communications, and new AI-focused processor architectures. These advances are widely available at lower costs, making it easier than ever to pull data from a robot’s immediate, extended, and anticipated environment, as well as internal conditions.
Using these capabilities, fleets of robots are able to learn while they are online, like a group of online students, and then perform without constant access to online content. Low-power, AI-capable devices, and efficient machine learning techniques support new robotic systems with low latency and fast reaction times, high autonomy, and low power consumption — all key elements for success.
AI improves AMR path planning, environmental interaction
The new AI capabilities in mobile robots help maintain the robots’ safety protocols and drive improved efficiency in path planning and environmental interaction.
With MiR’s MiRFleet, for example, new advanced learning algorithms are implemented in the robot’s software as well as in remote, connected cameras that can be mounted in high-traffic areas or in the paths of fork trucks or other automated vehicles. The cameras are equipped with small, efficient embedded computers that can process anonymized data and run sophisticated analysis software to identify whether objects in the area are humans, forklifts, or other mobile devices, such as autonomous guided vehicles.
The cameras then feed this information to the robot, extending the robot’s understanding of its surroundings so it can adapt its behavior appropriately, even before it enters an area. The AI-capable network helps the robot avoid high-traffic areas during specific times, such as when goods are regularly delivered and transferred by fork truck, or when large crowds of workers are present, such as during breaks or shift changes.
For example, the robots will continue driving as usual if they detect a person but will park if they detect an AGV so the AGV can drive by. The robot can also predict blocked areas or highly trafficked areas in advance and re-route instead of entering the blocked area and then rerouting.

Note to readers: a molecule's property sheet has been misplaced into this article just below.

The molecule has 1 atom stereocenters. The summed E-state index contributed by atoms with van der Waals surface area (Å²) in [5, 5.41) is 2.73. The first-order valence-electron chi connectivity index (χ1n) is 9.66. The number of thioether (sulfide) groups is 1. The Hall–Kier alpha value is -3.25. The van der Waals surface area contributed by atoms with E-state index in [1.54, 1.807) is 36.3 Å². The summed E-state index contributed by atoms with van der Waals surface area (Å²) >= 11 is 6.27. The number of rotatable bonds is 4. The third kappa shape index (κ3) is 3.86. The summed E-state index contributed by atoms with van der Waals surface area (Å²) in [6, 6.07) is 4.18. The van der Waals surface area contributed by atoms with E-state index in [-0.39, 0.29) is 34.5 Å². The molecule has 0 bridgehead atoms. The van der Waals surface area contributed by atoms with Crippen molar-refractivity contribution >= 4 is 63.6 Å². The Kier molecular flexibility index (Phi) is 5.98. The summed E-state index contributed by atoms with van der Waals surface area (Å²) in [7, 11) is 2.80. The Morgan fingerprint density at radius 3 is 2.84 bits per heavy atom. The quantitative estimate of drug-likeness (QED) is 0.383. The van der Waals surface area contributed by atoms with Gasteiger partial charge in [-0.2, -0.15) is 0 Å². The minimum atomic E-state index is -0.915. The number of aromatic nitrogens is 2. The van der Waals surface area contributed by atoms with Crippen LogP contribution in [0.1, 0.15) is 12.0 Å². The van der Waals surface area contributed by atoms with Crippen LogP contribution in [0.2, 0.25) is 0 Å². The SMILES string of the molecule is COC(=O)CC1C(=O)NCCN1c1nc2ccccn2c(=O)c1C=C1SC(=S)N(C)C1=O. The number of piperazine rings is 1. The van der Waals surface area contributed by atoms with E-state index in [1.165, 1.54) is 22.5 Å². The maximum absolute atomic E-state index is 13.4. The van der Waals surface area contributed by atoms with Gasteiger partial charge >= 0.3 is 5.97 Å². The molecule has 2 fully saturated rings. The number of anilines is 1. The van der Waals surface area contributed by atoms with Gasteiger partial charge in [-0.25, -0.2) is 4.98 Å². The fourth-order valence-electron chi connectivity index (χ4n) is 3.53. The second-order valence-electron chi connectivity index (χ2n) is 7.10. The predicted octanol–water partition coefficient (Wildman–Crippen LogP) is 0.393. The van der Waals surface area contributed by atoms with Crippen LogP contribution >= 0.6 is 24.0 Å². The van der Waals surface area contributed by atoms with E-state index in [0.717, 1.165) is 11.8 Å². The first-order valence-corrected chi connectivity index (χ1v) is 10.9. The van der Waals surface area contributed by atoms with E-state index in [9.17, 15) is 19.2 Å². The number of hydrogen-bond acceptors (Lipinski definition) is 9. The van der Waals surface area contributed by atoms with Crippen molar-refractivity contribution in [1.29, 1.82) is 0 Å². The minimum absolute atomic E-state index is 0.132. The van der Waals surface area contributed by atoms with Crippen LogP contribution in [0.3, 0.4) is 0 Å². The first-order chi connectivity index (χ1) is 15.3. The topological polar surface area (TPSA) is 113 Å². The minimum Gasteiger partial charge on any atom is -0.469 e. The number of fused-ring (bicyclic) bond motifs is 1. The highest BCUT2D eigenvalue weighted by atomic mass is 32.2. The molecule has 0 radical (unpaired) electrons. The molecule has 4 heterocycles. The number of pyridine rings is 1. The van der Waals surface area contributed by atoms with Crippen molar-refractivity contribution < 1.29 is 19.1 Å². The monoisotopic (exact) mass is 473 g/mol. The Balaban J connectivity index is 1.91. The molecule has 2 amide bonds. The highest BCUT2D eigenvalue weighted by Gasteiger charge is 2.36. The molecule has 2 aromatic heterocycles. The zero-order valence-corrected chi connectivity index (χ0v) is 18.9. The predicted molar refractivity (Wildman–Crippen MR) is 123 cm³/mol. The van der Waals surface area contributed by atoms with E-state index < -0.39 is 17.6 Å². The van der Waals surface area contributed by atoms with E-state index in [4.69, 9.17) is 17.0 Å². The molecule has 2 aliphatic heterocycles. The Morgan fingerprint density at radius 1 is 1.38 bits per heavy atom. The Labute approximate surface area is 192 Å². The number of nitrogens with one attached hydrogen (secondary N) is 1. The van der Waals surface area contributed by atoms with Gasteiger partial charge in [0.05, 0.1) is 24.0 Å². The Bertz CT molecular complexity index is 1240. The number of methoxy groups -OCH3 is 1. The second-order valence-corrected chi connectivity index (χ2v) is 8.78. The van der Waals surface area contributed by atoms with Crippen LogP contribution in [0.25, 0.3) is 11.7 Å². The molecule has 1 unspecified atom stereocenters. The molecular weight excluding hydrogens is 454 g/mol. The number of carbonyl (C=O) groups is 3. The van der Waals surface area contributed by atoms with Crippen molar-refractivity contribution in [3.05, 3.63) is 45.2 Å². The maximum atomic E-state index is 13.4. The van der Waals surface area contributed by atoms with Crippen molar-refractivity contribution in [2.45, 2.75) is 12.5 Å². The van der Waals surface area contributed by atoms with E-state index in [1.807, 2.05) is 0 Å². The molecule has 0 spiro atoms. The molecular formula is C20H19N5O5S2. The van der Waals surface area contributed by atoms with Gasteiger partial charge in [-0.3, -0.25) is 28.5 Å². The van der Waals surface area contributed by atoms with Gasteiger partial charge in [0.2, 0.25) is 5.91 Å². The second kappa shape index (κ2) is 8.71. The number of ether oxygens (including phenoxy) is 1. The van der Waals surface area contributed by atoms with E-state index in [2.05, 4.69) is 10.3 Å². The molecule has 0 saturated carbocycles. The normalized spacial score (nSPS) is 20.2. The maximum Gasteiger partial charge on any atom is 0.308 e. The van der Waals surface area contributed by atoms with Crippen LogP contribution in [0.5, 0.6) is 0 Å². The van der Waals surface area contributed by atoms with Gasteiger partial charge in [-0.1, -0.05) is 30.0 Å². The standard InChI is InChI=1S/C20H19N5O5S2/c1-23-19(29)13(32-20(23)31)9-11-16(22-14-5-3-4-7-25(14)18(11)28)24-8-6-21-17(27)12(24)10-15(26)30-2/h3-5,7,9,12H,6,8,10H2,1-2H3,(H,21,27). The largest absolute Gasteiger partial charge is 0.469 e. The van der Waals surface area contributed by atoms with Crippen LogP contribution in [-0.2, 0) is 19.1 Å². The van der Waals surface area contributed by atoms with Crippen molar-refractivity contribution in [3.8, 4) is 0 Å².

While the robots’ built-in safety mechanisms will stop it from colliding with an object, person, or vehicle in its path, other vehicles like forklifts may not have those capabilities, leaving the risk of one of them running into the robot.
With the AI-powered AMRs able to detect high-traffic areas before they arrive and identify other vehicles and behave appropriately to decrease the risk of collision, they are improving their own behavior and adapting to other vehicles’ limitations. With these smarter and more collaborative mobile robots, manufacturers should find it even easier to optimize the transportation of all types of materials as they strive to succeed on a global scale.
About the author:
Ed Mullen is the vice president of sales in the Americas at Mobile Industrial Robots. The Danish manufacturer of collaborative autonomous mobile robots recently launched its MiR1000, along with the industry’s first AI-based navigation capabilities for its entire fleet of mobile robots.
Filed Under: Student programs, AI • machine learning, The Robot Report, Robotics • robotic grippers • end effectors